21 November 2012

Film: White Vengeance (2011)

Thoughts: White Vengeance is far too much story for this little film to hold. While the visuals, sets and outfits are stunning, they are severely hampered by clumsy fight scenes, irritating camerawork and editing, an abundance of information at a rapid-fire pace, and acting that would make wooden dolls seem lively. But my biggest issue and a cardinal sin in martial arts films, is a little thing called Telegraphing. And White Vengeance telegraphs A LOT.

I can't sum up the story well enough, so I'll let imdb do the work:

"White Vengeance tells the story of two brothers contending for supremacy during the fall of the Qin Dynasty, which ruled Imperial China from 221 to 206 BC. As rebels rose, the nation fell into chaos. Liu Bang (Leon Lai) and Xiang Yu (Feng Shaofeng), became leaders of the rebellious army, and also became sworn brothers in battle. Xiang Yu and Liu Bang are close friends who both serve King Huai of Chu. King Huai uses a plot, saying that whoever can subvert the Qin kingdom in Guanzhong would be the Lord Qin, in order to benefit from the competition between Xiang Yu and Liu Bang. Xiang Yu is over-confident. He fights against the main force of Qin army, and entrusts Liu Bang with Yu Ji (Liu Yifei), the woman he loves. Liu Bang expresses his love to Yu Ji and takes the chance to invade Guanzhong first when most of Qin army is outside fighting against Xiang Yu's army. Xiang Yu is furious & betrayed when he found it. Xiang planned to kill Liu at a banquet held in Hong Men, during which Zhang Liang (Zhang Hanyu), the mastermind of Liu Bang, and Fan Zeng (Anthony Wong), the mastermind of Xiang Yu, have a direct confrontation. But who will emerge as the winner from this epic battle and survive to claim their path to the crown?"

Block of text eh. And it barely covers it. Despite the 131min runtime, the film still barrels through so much, with characters popping in (and out) with great fanfare and importance, despite them having zero charisma or personal movement. Yes, even the main characters seem to be acting by rote duty not by choice, which led me down a path of uncaring quite easily. I had no investment in any of the characters, because I frankly could see no motivation. Things just happen, then un-happen. For instance, the two main lovers meet in a teahouse. The young lady is singing a song of her now-conquered people, and an eeeevil with a capital E army dude attacks her, and forces her to disrobe to prove her love for her new rulers. Enter one of the main dudes from upstairs, who basically hits her mid-strip with a "Hey baby, do you like me? You want me to get you out of here?". Sparks fly between them, she whispers "yes" and he beats seven kinds of hell out of the dudes. And then they have an inseparable bond for the rest of the flick, to death's door even. Yup.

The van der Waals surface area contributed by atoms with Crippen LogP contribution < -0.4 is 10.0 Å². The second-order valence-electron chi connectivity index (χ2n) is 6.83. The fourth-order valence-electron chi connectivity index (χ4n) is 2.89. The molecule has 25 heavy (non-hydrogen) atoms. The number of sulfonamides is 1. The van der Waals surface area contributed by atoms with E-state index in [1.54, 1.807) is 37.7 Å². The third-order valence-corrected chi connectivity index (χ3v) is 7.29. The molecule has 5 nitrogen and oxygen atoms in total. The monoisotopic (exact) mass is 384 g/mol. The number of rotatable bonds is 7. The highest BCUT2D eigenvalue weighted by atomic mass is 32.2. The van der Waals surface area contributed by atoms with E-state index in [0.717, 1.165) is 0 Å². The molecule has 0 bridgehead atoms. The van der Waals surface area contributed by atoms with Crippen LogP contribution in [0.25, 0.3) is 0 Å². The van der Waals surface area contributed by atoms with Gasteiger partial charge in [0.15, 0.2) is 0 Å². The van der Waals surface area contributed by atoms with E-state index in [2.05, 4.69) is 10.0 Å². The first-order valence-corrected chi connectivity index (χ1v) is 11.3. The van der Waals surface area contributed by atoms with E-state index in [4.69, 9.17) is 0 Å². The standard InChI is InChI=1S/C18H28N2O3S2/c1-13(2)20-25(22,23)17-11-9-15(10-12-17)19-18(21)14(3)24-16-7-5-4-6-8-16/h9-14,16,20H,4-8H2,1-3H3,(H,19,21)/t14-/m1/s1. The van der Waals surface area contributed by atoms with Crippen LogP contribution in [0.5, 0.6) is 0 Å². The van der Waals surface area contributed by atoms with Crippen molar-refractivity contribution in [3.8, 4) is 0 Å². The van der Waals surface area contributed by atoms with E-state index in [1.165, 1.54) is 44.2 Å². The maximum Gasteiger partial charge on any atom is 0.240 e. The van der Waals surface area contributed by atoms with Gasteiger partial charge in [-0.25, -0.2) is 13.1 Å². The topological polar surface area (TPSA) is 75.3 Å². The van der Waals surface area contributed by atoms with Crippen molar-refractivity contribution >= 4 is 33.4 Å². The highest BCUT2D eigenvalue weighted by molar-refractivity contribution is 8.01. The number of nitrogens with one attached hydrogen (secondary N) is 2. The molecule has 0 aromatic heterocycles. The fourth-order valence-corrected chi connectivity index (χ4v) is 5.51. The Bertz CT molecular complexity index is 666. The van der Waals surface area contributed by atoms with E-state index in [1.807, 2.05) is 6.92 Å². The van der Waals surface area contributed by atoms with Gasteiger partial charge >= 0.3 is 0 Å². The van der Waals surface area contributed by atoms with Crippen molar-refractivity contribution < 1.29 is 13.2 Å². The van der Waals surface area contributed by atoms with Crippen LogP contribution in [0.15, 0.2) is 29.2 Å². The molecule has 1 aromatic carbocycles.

Plus, you have all the dudes in the film thinking that grimacing, with permanent death stares and pregnant pauses before EVERYTHING they say, is supposed to relay, what, I don't know, grave importance? That's all of their acting in a nutshell, and it gets real old, real fast.

My biggest disappointment though, is all the Telegraphing. Telegraphing is when in a martial arts film, you see the moves before they happen, because the defenders block or dodge before the move connects (or doesn't connect for that matter). In White Vengeance, practically all of the fights suffer from this big problem. This telegraphing, combined with the strangely slow speed of the fighters, mixes with the terrible hand-held photography and constant slow-mo replays to become both boring and tiresome. It certainly made 2 hours plus seem a hell of a lot longer.

Basically, watch if you like confusing period Asian films with some sub-standard fighting and stone-cold acting, but the requisite pretty visuals and big hats.


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